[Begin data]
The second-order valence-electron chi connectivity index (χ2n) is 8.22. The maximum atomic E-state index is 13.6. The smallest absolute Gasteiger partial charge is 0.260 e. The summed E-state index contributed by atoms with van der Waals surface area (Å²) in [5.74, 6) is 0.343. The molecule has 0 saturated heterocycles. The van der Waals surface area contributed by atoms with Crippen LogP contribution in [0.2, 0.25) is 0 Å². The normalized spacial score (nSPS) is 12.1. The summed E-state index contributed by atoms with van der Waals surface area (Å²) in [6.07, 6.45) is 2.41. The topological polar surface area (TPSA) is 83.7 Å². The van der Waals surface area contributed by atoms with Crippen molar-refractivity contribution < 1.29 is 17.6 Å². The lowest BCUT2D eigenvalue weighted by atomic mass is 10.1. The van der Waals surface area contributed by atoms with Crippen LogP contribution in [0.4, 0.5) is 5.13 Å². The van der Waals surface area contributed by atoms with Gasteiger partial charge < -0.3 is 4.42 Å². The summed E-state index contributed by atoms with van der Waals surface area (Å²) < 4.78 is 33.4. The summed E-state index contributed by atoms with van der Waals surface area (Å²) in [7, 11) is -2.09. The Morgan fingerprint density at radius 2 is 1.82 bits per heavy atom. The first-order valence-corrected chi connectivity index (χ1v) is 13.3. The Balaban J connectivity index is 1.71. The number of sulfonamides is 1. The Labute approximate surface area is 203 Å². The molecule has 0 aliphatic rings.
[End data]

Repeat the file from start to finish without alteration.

The second-order valence-electron chi connectivity index (χ2n) is 8.22. The maximum atomic E-state index is 13.6. The smallest absolute Gasteiger partial charge is 0.260 e. The summed E-state index contributed by atoms with van der Waals surface area (Å²) in [5.74, 6) is 0.343. The molecule has 0 saturated heterocycles. The van der Waals surface area contributed by atoms with Crippen LogP contribution in [0.2, 0.25) is 0 Å². The normalized spacial score (nSPS) is 12.1. The summed E-state index contributed by atoms with van der Waals surface area (Å²) in [6.07, 6.45) is 2.41. The topological polar surface area (TPSA) is 83.7 Å². The van der Waals surface area contributed by atoms with Crippen molar-refractivity contribution < 1.29 is 17.6 Å². The lowest BCUT2D eigenvalue weighted by atomic mass is 10.1. The van der Waals surface area contributed by atoms with Crippen LogP contribution in [0.4, 0.5) is 5.13 Å². The van der Waals surface area contributed by atoms with Gasteiger partial charge < -0.3 is 4.42 Å². The summed E-state index contributed by atoms with van der Waals surface area (Å²) < 4.78 is 33.4. The summed E-state index contributed by atoms with van der Waals surface area (Å²) in [7, 11) is -2.09. The Morgan fingerprint density at radius 2 is 1.82 bits per heavy atom. The first-order valence-corrected chi connectivity index (χ1v) is 13.3. The Balaban J connectivity index is 1.71. The number of sulfonamides is 1. The Labute approximate surface area is 203 Å². The molecule has 0 aliphatic rings.